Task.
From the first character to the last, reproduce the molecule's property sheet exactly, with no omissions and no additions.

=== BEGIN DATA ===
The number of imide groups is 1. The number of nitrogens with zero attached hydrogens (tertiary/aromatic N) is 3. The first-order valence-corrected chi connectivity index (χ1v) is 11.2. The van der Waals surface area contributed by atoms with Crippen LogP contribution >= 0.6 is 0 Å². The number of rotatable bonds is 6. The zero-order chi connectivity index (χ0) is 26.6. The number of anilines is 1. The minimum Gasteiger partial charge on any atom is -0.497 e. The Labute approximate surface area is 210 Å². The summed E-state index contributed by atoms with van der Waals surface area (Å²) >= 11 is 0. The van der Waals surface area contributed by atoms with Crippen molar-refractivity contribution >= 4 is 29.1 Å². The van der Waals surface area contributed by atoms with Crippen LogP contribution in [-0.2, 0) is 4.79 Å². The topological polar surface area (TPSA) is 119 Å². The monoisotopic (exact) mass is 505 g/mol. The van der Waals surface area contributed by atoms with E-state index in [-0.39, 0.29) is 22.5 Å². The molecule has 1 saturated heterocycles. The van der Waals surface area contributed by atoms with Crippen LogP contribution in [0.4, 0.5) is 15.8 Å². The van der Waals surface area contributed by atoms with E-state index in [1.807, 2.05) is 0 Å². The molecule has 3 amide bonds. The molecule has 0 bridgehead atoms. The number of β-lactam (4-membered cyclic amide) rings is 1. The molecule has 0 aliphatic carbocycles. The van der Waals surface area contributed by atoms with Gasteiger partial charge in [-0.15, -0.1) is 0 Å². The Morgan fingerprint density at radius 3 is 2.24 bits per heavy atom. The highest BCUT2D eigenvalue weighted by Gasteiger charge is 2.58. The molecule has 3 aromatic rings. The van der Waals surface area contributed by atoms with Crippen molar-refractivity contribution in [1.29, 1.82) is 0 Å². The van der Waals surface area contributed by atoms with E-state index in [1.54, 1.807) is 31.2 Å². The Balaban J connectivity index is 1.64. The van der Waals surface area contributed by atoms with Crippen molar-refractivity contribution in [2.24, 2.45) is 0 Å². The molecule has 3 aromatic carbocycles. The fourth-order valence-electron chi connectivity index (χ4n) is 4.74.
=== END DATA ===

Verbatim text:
The number of imide groups is 1. The number of nitrogens with zero attached hydrogens (tertiary/aromatic N) is 3. The first-order valence-corrected chi connectivity index (χ1v) is 11.2. The van der Waals surface area contributed by atoms with Crippen LogP contribution >= 0.6 is 0 Å². The number of rotatable bonds is 6. The zero-order chi connectivity index (χ0) is 26.6. The number of anilines is 1. The minimum Gasteiger partial charge on any atom is -0.497 e. The Labute approximate surface area is 210 Å². The summed E-state index contributed by atoms with van der Waals surface area (Å²) >= 11 is 0. The van der Waals surface area contributed by atoms with Crippen molar-refractivity contribution >= 4 is 29.1 Å². The van der Waals surface area contributed by atoms with Crippen LogP contribution in [-0.2, 0) is 4.79 Å². The topological polar surface area (TPSA) is 119 Å². The monoisotopic (exact) mass is 505 g/mol. The van der Waals surface area contributed by atoms with E-state index in [-0.39, 0.29) is 22.5 Å². The molecule has 1 saturated heterocycles. The van der Waals surface area contributed by atoms with Crippen LogP contribution in [0.4, 0.5) is 15.8 Å². The van der Waals surface area contributed by atoms with E-state index in [1.807, 2.05) is 0 Å². The molecule has 3 amide bonds. The molecule has 0 bridgehead atoms. The number of β-lactam (4-membered cyclic amide) rings is 1. The molecule has 0 aliphatic carbocycles. The van der Waals surface area contributed by atoms with Gasteiger partial charge in [-0.15, -0.1) is 0 Å². The Morgan fingerprint density at radius 3 is 2.24 bits per heavy atom. The highest BCUT2D eigenvalue weighted by Gasteiger charge is 2.58. The molecule has 3 aromatic rings. The van der Waals surface area contributed by atoms with Crippen molar-refractivity contribution in [1.29, 1.82) is 0 Å². The van der Waals surface area contributed by atoms with E-state index in [1.54, 1.807) is 31.2 Å². The Balaban J connectivity index is 1.64. The van der Waals surface area contributed by atoms with Crippen molar-refractivity contribution in [2.24, 2.45) is 0 Å². The molecule has 3 aromatic carbocycles. The fourth-order valence-electron chi connectivity index (χ4n) is 4.74.